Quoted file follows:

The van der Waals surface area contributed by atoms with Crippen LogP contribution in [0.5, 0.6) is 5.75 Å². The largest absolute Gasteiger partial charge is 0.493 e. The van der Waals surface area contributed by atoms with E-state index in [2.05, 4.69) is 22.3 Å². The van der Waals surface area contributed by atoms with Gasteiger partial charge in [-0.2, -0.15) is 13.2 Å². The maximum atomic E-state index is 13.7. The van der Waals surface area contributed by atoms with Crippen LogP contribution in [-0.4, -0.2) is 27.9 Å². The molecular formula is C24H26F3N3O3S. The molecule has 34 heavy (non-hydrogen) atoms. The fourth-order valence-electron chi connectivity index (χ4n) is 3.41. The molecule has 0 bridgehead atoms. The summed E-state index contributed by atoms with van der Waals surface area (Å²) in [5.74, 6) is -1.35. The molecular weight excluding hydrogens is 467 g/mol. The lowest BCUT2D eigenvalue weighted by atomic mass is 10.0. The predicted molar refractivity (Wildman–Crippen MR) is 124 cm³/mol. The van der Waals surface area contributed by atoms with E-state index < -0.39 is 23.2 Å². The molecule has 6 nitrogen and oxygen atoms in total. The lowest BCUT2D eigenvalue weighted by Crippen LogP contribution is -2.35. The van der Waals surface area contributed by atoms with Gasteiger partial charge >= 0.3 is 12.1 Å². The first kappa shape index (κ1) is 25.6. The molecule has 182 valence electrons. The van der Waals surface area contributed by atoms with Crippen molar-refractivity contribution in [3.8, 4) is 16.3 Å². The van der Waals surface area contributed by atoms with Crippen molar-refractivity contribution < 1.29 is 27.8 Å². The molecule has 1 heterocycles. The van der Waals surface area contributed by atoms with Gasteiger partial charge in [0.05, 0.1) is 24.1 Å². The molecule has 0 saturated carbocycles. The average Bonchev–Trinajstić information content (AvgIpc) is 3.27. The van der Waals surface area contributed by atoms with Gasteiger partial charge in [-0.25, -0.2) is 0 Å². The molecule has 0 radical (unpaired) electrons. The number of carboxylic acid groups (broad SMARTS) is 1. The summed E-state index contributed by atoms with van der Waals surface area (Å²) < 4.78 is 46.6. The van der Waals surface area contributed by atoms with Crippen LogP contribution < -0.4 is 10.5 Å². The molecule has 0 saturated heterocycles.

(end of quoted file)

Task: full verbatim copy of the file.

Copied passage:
The van der Waals surface area contributed by atoms with Crippen LogP contribution in [0.5, 0.6) is 5.75 Å². The largest absolute Gasteiger partial charge is 0.493 e. The van der Waals surface area contributed by atoms with E-state index in [2.05, 4.69) is 22.3 Å². The van der Waals surface area contributed by atoms with Gasteiger partial charge in [-0.2, -0.15) is 13.2 Å². The maximum atomic E-state index is 13.7. The van der Waals surface area contributed by atoms with Crippen LogP contribution in [-0.4, -0.2) is 27.9 Å². The molecular formula is C24H26F3N3O3S. The molecule has 34 heavy (non-hydrogen) atoms. The fourth-order valence-electron chi connectivity index (χ4n) is 3.41. The molecule has 0 bridgehead atoms. The summed E-state index contributed by atoms with van der Waals surface area (Å²) in [5.74, 6) is -1.35. The molecular weight excluding hydrogens is 467 g/mol. The lowest BCUT2D eigenvalue weighted by atomic mass is 10.0. The predicted molar refractivity (Wildman–Crippen MR) is 124 cm³/mol. The van der Waals surface area contributed by atoms with E-state index < -0.39 is 23.2 Å². The molecule has 6 nitrogen and oxygen atoms in total. The lowest BCUT2D eigenvalue weighted by Crippen LogP contribution is -2.35. The van der Waals surface area contributed by atoms with Gasteiger partial charge >= 0.3 is 12.1 Å². The first kappa shape index (κ1) is 25.6. The molecule has 182 valence electrons. The van der Waals surface area contributed by atoms with Crippen molar-refractivity contribution in [3.8, 4) is 16.3 Å². The van der Waals surface area contributed by atoms with Crippen molar-refractivity contribution < 1.29 is 27.8 Å². The molecule has 1 heterocycles. The van der Waals surface area contributed by atoms with Gasteiger partial charge in [0.05, 0.1) is 24.1 Å². The molecule has 0 saturated carbocycles. The average Bonchev–Trinajstić information content (AvgIpc) is 3.27. The van der Waals surface area contributed by atoms with Gasteiger partial charge in [-0.25, -0.2) is 0 Å². The molecule has 0 radical (unpaired) electrons. The number of carboxylic acid groups (broad SMARTS) is 1. The summed E-state index contributed by atoms with van der Waals surface area (Å²) < 4.78 is 46.6. The van der Waals surface area contributed by atoms with Crippen LogP contribution < -0.4 is 10.5 Å². The molecule has 0 saturated heterocycles.